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Wanna see a trick? Give us any topic and we can tie it back to the economy. At Planet Money, we explore the forces that shape our lives and bring you along for the ride. Don't just understand the economy – understand the world.

Wanna go deeper? Subscribe to Planet Money+ and get sponsor-free episodes of Planet Money, The Indicator, and Planet Money Summer School. Plus access to bonus content. It's a new way to support the show you love. Learn more at plus.npr.org/planetmoney

Most Recent Episodes

The Vapes of Wrath

When the vape brand Juul first hit the market back in 2015, e-cigarettes were in a kind of regulatory limbo. At the time, the rules that governed tobacco cigarettes did not explicitly apply to e-cigarettes. Then Juul blew up, fueled a public health crisis over teen vaping, and inspired a regulatory crackdown. But when the government finally stepped in to solve the problem of youth vaping, it may have actually made things worse.

The Vapes of Wrath

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Why is everyone talking about Musk's money?

We've lived amongst Elon Musk headlines for so long now that it's easy to forget just how much he sounds like a sci-fi character. He runs a space company and wants to colonize mars. He also runs a company that just implanted a computer chip into a human brain. And he believes there's a pretty high probability everything is a simulation and we are living inside of it.

Why is everyone talking about Musk's money?

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What's with all the tiny soda cans? And other grocery store mysteries, solved.

There's a behind the scenes industry that helps big brands decide questions like: How big should a bag of chips be? What's the right size for a bottle of shampoo? And yes, also: When should a company do a little shrinkflation?

What's with all the tiny soda cans? And other grocery store mysteries, solved.

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Graphite samples at Westwater Resources in Coosa County, Alabama. Sally Helm/NPR hide caption

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Sally Helm/NPR

Bringing a tariff to a graphite fight

Graphite is sort of the one-hit wonder of minerals. And that hit? Pencils. Everyone loves to talk about pencils when it comes to graphite. If graphite were to perform a concert, they'd close out the show with "pencils," and everyone would clap and cheer. But true fans of graphite would be shouting out "batteries!" Because graphite is a key ingredient in another important thing that we all use in our everyday lives: lithium ion batteries.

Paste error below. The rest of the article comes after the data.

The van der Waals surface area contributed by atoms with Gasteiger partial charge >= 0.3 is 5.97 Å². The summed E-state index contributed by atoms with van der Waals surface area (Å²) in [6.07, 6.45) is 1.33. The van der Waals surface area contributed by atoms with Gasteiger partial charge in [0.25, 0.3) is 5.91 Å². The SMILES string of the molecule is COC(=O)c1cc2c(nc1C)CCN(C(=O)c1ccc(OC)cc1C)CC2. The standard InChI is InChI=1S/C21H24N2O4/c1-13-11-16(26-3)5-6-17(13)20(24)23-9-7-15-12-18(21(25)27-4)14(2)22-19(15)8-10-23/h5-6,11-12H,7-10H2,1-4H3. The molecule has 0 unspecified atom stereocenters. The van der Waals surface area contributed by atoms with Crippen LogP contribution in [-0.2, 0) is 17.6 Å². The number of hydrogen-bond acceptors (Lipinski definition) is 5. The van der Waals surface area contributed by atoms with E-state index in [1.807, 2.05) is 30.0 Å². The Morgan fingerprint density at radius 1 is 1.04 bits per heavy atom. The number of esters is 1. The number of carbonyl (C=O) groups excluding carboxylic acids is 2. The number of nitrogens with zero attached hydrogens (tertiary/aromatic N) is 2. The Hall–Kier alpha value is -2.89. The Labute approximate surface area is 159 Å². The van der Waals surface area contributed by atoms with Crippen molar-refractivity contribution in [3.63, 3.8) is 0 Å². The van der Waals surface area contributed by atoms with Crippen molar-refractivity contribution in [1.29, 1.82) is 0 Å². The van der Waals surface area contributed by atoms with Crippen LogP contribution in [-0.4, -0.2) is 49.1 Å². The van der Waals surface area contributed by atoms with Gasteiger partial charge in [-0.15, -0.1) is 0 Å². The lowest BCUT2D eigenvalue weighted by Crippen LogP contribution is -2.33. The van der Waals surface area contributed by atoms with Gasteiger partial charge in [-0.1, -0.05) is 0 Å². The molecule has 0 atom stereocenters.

Bringing a tariff to a graphite fight

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How much national debt is too much?

Most economic textbooks will tell you that there can be real dangers in running up a big national debt. A major concern is how the debt you add now could slow down economic growth in the future. Economists have not been able to nail down how much debt a country can safely take on. But they have tried.

How much national debt is too much?

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The history of light (classic)

For thousands of years, getting light was a huge hassle. You had to make candles from scratch. This is not as romantic as it sounds. You had to get a cow, raise the cow, feed the cow, kill the cow, get the fat out of the cow, cook the fat, dip wicks into the fat. All that--for not very much light. Now, if we want to light a whole room, we just flip a switch.

The history of light (classic)

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Olivier Morin/AFP via Getty Images

How the FBI's fake cell phone company put criminals into real jail cells

There is a constant arms race between law enforcement and criminals, especially when it comes to technology. For years, law enforcement has been frustrated with encrypted messaging apps, like Signal and Telegram. And law enforcement has been even more frustrated by encrypted phones, specifically designed to thwart authorities from snooping.

How the FBI's fake cell phone company put criminals into real jail cells

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What happens after you get scammed? Can you get your money back?

We are living in a kind of golden age for online fraudsters. As the number of apps and services for storing and sending money has exploded – so too have the schemes that bad actors have cooked up to steal that money. Every year, we hear more and more stories of financial heartbreak. What you don't often hear about is what happens after the scam?

What happens after you get scammed? Can you get your money back?

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Junkman Jon Rolston has spent the last two decades clearing out houses and offices of their junk. In that time, he's become a kind of trash savant. James Sneed/NPR hide caption

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The junkyard economist

On today's episode, we ride through the streets of San Francisco with a long-time junkman, Jon Rolston.

The junkyard economist

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Good Tape Studio

Lay-offs can leave you with big questions. An HR expert has answers.

By one estimate, 40 percent of American workers get laid off at least once in their careers. And when that happens, companies will often say, "It's not personal. It has nothing to do with you or your performance. We're just changing priorities, making a strategic shift."

Lay-offs can leave you with big questions. An HR expert has answers.

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